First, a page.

Event Detail

12
Nov
2019

Xinjiang: China's Turkestan

Ryan Pyle
Tuesday, 12 Nov 2019
Complimentary Drinks Reception 6.30 pm; Talk 7.30 pm
UBS, 52/F, Two International Finance Centre, 8 Finance Street, Central
Pre-payment is required.

Ryan Pyle talks about his eight years documenting China's remote and currently topical Xinjiang Region.  For centuries criminals, holy men, and traders tramped across this extraordinary region, and it was out of this tradition that the Silk Road was established.  Surrounded on three sides by some of the highest mountain ranges in the world, with the Gobi desert blocking the forth, what was Chinese Turkestan is one of the most isolated places on earth. 

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Ryan Pyle talks about his eight years documenting China's remote and currently topical Xinjiang Region. For centuries criminals, holy men, and traders tramped across this extraordinary region, and it was out of this tradition that the Silk Road was established. Surrounded on three sides by some of the highest mountain ranges in the world, with the Gobi desert blocking the forth, what was Chinese Turkestan is one of the most isolated places on earth.

From 2006, Ryan decided to “focus his camera” on this mysterious and remote part of the world. During his time in the region he has documented places like: Kashgar, Aksu, Kuche, Hotan, Khotan, Urumqi, Turpan and all the remote and stunning places in-between. This vast expanse of deserts, mountains, river basins and grasslands, has seemingly always been at a crossroads between cultures and time.

Sparsely populated, the Xinjiang Uyghur Autonomous Region of China has also had a turbulent history. Many of the events that have occurred there during the last 2,500 years have been inextricably associated with its geographical position in north-west China, on a crossroads between Europe and Asia. Ryan describes how it is traversed by branches of the series of trade routes that formed the ancient Silk Road, and how the region has been fought over and controlled by a succession of warlords and empires.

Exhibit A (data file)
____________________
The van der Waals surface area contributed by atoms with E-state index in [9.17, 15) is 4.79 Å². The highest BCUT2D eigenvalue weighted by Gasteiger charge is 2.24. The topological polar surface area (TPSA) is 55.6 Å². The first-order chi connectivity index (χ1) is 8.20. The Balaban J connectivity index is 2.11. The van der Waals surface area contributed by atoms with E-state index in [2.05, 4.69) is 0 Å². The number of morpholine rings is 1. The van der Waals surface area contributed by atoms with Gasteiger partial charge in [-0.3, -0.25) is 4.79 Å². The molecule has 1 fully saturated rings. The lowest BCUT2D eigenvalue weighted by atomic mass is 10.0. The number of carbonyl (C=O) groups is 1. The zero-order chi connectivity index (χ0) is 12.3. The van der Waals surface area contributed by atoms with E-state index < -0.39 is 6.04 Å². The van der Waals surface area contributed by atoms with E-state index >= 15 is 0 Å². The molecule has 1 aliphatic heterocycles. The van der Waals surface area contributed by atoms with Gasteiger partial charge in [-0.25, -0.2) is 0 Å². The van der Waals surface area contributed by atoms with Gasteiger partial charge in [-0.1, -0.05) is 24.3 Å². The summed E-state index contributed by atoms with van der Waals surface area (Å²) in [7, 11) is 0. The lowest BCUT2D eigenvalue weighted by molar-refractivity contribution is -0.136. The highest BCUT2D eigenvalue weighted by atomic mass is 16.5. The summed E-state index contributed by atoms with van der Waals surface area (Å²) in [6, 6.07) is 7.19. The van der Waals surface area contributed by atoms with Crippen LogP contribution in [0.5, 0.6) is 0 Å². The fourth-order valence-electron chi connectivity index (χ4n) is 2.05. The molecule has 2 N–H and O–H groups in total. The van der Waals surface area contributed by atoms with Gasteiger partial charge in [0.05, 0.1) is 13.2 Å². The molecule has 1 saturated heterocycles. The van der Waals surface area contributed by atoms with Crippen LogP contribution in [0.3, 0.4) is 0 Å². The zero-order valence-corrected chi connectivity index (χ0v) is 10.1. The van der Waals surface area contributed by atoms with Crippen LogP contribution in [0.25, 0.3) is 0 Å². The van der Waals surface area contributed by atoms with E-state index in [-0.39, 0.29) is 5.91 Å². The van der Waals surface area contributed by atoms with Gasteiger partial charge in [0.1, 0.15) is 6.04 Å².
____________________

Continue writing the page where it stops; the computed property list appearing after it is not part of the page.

With the most recent influx of Han Chinese have also come transformations in the character of Xinjiang’s cities: shopping malls now replace ancient bazaars and new apartment blocks rise above what remains of the old laneways. The people of Xinjiang are thus facing many changes. Ryan argues that their future, as well as the future of this culturally and geographically unique territory, may depend on how those changes are dealt with.

Ryan Pyle was born and raised in Toronto, Canada. He obtained a degree in International Politics at the University of Toronto in 2001 and then travelled to China on an exploratory mission. In 2002, Mr Pyle moved to China permanently and became a regular contributor to the New York Times. PDN Magazine listed him as one of the 30 emerging photographers in the world in 2009.

In 2010, Mr Pyle began working on television and documentary film production. He obtained the Guinness World Record for Adventure Motorcycle Riding, was awarded the Gold Medallion by the Governor General of Canada in 2013 and titled Explorer of the Year by the Geographical Society of Philadelphia. Since 2013, he has published 6 books, two of which are photography books and he has presented and produced 9 large television series for major broadcasters in Canada, the US, the UK, China and Europe. His series were filmed in 18 countries globally, including Tanzania, Oman, Iceland and Peru.

He is a Columnist for the South China Morning Post and was previously a regular contributor to Time, Newsweek, Fortune, Forbes, New York Times, Wall Street Journal, Spiegel and the Sunday Times Magazine.


Members of the RGS, their guests and others are most welcome to attend this event, which is HK$150 for RGS Members and HK$200 for guests and others, including a complimentary glass of white or red wine. This event is free of charge for Student Members.

The Royal Geographical Society - Hong Kong wishes to express its thanks to UBS as our Venue Sponsor of this talk.

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